Newsom signs bill allowing college athletes to sign endorsement deals. Plan to expand Shasta Dam falters. Former state officials enter cannabis business.
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Good morning, California.
“Fortunately, the people of our state believe in science and want our communities to be protected.”—Sen. Richard Pan’s spokeswoman, Shannan Velayas, to The L.A Times on polling showing wide support for a new law cracking down on bogus medical exemptions for parents who don’t want their kids vaccinated.
Support, by the numbers:
- 90% of Democrats
- 82% of no party preference voters
- 73% of Republicans
- 88% of younger voters, more than any other age group
Newsom’s slam dunk
With basketball great LeBron James cheering him on, Gov. Gavin Newsom appeared on James’ “The Shop” to sign legislation that promises to allow college athletes to receive money from endorsement deals.
Newsom signed the bill on Friday but delayed the announcement until Monday to allow for “The Shop” to release it online, CalMatters’ Felicia Mello reports.
Newsom told James and his team: “I don’t want to say this is checkmate, but this is a major problem for the NCAA.”
Newsom predicts lawmakers in other states will introduce similar bills and college athletes will benefit.
This game’s in the refrigerator:
- James tweeted to his 43.7 million followers a clip of the episode, and declared: “You the man Governor Gav! Appreciate you as so many many more as well!”
- The minute-long clip had been viewed 1.6 million times by Monday afternoon.
Missing from the episode: The bill’s authors, Democratic Sens. Nancy Skinner of Berkeley and Steven Bradford of Gardena.
- No harm, no foul: “She’s elated,” Skinner’s spokesman, Robert Gammon, said.
Skinner and Bradford faced formidable opposition from the NCAA, University of California, California State University, USC and Stanford. They contend the bill will disrupt college sports.
The bill passed 39-0 in the Senate and 73-0 in the Assembly, with a smattering of legislators not voting.
For Mello’s analysis of what the bill does and doesn’t do, please click here.
Setback in big water project
A plan to enlarge Lake Shasta to provide more water for Central Valley farms was dealt a significant setback Monday when one of the main advocates halted plans to study the project’s environmental impact.
- The U.S. Bureau of Reclamation under the Trump administration dusted off plans to raise the height of Shasta Dam by 18.5 feet, a $1.4 billion project.
- That would increase Shasta reservoir’s capacity and make more water available, as detailed by The New York Times.
- Uncle Sam expects a matching commitment from California.
- The state itself opposes the project, but not the Westlands Water District, which provides water to farms in Fresno and Kings counties.
Enlarging Lake Shasta could damage the McCloud River, which flows into Shasta. State law protects the McLoud as a wild and scenic river.
Westlands decided to embark on an environmental impact report to test whether the project would, in fact, damage the McLoud.
Attorney General Xavier Becerra sued to block Westlands from undertaking that report. Westlands lost in the courts.
On Monday, Westlands General Manager Tom Birmingham told me Westlands had no choice but to drop plans to complete the environmental impact report. Westlands could conduct a different type of analysis, but that will delay the project.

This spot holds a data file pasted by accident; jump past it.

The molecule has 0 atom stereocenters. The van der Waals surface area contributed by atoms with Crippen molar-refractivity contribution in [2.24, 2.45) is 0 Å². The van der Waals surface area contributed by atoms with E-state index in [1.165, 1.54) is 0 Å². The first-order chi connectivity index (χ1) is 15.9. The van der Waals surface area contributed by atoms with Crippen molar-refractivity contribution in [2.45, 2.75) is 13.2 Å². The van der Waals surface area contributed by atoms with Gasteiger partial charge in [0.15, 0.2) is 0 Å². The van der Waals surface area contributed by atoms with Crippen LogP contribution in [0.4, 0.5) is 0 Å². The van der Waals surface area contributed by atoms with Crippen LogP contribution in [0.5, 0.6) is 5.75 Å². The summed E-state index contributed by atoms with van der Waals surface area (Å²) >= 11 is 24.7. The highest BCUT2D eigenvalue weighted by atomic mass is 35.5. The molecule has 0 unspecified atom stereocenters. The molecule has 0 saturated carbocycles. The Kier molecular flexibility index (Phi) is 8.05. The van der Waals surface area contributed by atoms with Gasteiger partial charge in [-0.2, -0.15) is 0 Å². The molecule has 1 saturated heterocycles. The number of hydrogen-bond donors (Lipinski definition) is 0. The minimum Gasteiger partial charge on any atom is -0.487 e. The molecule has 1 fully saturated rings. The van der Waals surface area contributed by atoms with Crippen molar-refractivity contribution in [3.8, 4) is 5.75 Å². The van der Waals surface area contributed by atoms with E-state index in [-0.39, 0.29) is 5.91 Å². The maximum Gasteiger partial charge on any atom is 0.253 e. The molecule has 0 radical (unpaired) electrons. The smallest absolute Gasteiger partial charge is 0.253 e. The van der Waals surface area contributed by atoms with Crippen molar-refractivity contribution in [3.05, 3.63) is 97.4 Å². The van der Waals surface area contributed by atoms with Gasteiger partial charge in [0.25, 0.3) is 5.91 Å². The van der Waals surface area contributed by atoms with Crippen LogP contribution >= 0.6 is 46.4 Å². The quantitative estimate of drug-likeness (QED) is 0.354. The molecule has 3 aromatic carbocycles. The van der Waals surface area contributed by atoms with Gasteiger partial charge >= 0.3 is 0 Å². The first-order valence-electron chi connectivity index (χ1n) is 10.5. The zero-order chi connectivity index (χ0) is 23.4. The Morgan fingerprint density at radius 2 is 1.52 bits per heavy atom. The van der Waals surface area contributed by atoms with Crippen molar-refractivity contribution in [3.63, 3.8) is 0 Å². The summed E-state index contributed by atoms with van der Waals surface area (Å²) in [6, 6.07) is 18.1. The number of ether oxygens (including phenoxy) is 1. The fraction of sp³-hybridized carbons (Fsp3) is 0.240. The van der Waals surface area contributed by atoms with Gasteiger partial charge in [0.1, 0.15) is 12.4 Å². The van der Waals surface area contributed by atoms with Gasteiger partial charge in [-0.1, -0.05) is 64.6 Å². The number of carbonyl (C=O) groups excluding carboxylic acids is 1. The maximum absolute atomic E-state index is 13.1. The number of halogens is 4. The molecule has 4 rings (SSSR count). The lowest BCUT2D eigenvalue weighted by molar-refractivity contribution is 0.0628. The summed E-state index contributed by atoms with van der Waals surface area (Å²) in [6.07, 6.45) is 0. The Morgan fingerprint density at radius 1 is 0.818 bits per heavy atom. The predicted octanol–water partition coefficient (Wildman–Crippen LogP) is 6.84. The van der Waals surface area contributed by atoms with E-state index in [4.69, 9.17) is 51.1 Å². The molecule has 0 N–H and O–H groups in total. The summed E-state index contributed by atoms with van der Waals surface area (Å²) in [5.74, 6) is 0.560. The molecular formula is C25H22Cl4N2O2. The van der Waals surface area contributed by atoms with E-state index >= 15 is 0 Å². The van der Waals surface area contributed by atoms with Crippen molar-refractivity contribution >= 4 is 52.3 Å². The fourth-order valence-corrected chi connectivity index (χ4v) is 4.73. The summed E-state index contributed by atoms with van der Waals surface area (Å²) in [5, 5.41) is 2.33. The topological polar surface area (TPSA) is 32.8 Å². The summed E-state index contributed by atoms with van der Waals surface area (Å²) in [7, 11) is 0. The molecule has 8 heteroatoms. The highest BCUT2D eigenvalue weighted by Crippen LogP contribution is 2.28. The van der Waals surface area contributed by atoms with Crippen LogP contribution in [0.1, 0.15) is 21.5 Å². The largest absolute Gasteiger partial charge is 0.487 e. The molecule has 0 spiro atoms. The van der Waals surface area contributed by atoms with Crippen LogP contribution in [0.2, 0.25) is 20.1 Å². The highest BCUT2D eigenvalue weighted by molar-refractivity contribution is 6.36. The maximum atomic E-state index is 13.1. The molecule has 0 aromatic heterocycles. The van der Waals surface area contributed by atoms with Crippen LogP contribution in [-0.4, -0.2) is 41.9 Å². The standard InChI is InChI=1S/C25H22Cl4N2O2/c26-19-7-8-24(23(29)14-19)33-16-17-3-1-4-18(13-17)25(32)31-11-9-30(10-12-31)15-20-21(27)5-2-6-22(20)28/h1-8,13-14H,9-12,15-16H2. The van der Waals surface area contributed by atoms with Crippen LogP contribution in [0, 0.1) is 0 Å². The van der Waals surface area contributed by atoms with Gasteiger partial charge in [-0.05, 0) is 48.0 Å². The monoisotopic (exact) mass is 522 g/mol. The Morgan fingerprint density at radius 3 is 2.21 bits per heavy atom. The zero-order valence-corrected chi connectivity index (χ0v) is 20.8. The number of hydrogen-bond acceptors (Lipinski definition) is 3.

- Birmingham: “It certainly has created a lot of uncertainty. How it will affect the Bureau of Reclamation, I don’t know.”
The federal official overseeing the project did not respond to my call.
The emerald revolving door
More than two dozen former officials in California, including former Attorney General Bill Lockyer, are working for the burgeoning marijuana business, The L.A. Times’ Patrick McGreevy reports.
- Lindsay Robinson, executive director of the California Cannabis Industry Association: “There is an opportunity to make a lot of money. It’s dynamic and exciting.”
Most have taken jobs as board members, lobbyists and consultants since 2016, when voters legalized the commercial sale of weed.
Notable ex-officials include:
- Former L.A. Mayor and Assembly Speaker Antonio Villaraigosa.
- Former Congressman Dana Rohrabacher, Republican from Costa Mesa.
- Several former aides to Govs. Jerry Brown and Gavin Newsom, and ex-legislative staffers, who helped write cannabis regulations.
Meanwhile: The California Department of Public Health reported Monday the 101st case in California of a vaping-related hospitalization. Almost all people hospitalized said they vaped cannabis products.
Newsom is riding high
The latest poll results provide evidence to what Californians see: Gov. Gavin Newsom is the anti-Trump.
The UC Berkeley Institute of Governmental Studies poll shows California voters approve of Newsom’s job performance by 60%-39%. That number ticked up from 57% in June.
The first-term Democratic governor’s standing is especially strong among voters 18-29. They approve of his performance by a 69%-30% margin.
By contrast: Trump’s disapproval among California voters sits at 69% , and 82% of younger voters disapprove of the president’s performance.
Commentary at CalMatters
Grisel Ruiz, Immigrant Legal Resource Center: U.S. Immigration and Customs Enforcement issued a chilling proposal earlier this year to double detention capacity in California with 5,600 new beds, all near the offices where it processes people for arrest. If built, these facilities will further entrench incarceration for generations to come. That’s one reason why Gov. Newsom should sign AB 32. It would provide a critical check on this underhanded move.
Dan Walters, CalMatters: Having acted twice to protect California’s children, Gov. Gavin Newsom can have a trifecta by signing legislation to mandate later school starting times.
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